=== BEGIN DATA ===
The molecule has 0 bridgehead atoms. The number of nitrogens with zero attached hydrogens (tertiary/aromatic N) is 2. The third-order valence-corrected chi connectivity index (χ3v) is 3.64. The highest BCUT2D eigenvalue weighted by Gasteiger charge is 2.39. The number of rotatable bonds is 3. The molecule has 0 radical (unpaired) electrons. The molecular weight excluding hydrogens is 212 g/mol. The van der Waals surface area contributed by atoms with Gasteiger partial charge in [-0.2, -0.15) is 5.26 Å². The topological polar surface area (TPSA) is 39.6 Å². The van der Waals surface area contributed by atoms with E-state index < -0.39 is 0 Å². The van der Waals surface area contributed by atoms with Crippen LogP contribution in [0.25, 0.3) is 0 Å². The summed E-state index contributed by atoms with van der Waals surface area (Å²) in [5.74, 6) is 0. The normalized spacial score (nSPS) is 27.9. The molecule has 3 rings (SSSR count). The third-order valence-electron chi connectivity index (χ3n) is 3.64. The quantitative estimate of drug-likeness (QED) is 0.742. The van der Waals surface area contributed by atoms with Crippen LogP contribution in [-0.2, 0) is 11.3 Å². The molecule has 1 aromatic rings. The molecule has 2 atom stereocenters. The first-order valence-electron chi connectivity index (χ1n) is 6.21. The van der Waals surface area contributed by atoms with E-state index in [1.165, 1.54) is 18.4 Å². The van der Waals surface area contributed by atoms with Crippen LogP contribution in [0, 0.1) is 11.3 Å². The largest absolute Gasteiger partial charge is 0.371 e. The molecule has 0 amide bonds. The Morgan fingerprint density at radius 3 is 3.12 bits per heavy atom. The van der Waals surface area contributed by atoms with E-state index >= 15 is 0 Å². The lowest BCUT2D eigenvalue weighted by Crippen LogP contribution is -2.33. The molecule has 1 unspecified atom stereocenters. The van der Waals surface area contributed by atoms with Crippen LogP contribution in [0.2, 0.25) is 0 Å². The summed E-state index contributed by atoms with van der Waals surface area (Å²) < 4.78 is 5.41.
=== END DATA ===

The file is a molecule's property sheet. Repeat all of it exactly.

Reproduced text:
The molecule has 0 bridgehead atoms. The number of nitrogens with zero attached hydrogens (tertiary/aromatic N) is 2. The third-order valence-corrected chi connectivity index (χ3v) is 3.64. The highest BCUT2D eigenvalue weighted by Gasteiger charge is 2.39. The number of rotatable bonds is 3. The molecule has 0 radical (unpaired) electrons. The molecular weight excluding hydrogens is 212 g/mol. The van der Waals surface area contributed by atoms with Gasteiger partial charge in [-0.2, -0.15) is 5.26 Å². The topological polar surface area (TPSA) is 39.6 Å². The van der Waals surface area contributed by atoms with E-state index < -0.39 is 0 Å². The van der Waals surface area contributed by atoms with Crippen LogP contribution in [0.25, 0.3) is 0 Å². The summed E-state index contributed by atoms with van der Waals surface area (Å²) in [5.74, 6) is 0. The normalized spacial score (nSPS) is 27.9. The molecule has 3 rings (SSSR count). The third-order valence-electron chi connectivity index (χ3n) is 3.64. The quantitative estimate of drug-likeness (QED) is 0.742. The van der Waals surface area contributed by atoms with Crippen LogP contribution in [-0.2, 0) is 11.3 Å². The molecule has 1 aromatic rings. The molecule has 2 atom stereocenters. The first-order valence-electron chi connectivity index (χ1n) is 6.21. The van der Waals surface area contributed by atoms with E-state index in [1.165, 1.54) is 18.4 Å². The van der Waals surface area contributed by atoms with Crippen LogP contribution in [0, 0.1) is 11.3 Å². The largest absolute Gasteiger partial charge is 0.371 e. The molecule has 0 amide bonds. The Morgan fingerprint density at radius 3 is 3.12 bits per heavy atom. The van der Waals surface area contributed by atoms with E-state index >= 15 is 0 Å². The lowest BCUT2D eigenvalue weighted by Crippen LogP contribution is -2.33. The molecule has 1 unspecified atom stereocenters. The van der Waals surface area contributed by atoms with Crippen LogP contribution in [0.2, 0.25) is 0 Å². The summed E-state index contributed by atoms with van der Waals surface area (Å²) < 4.78 is 5.41.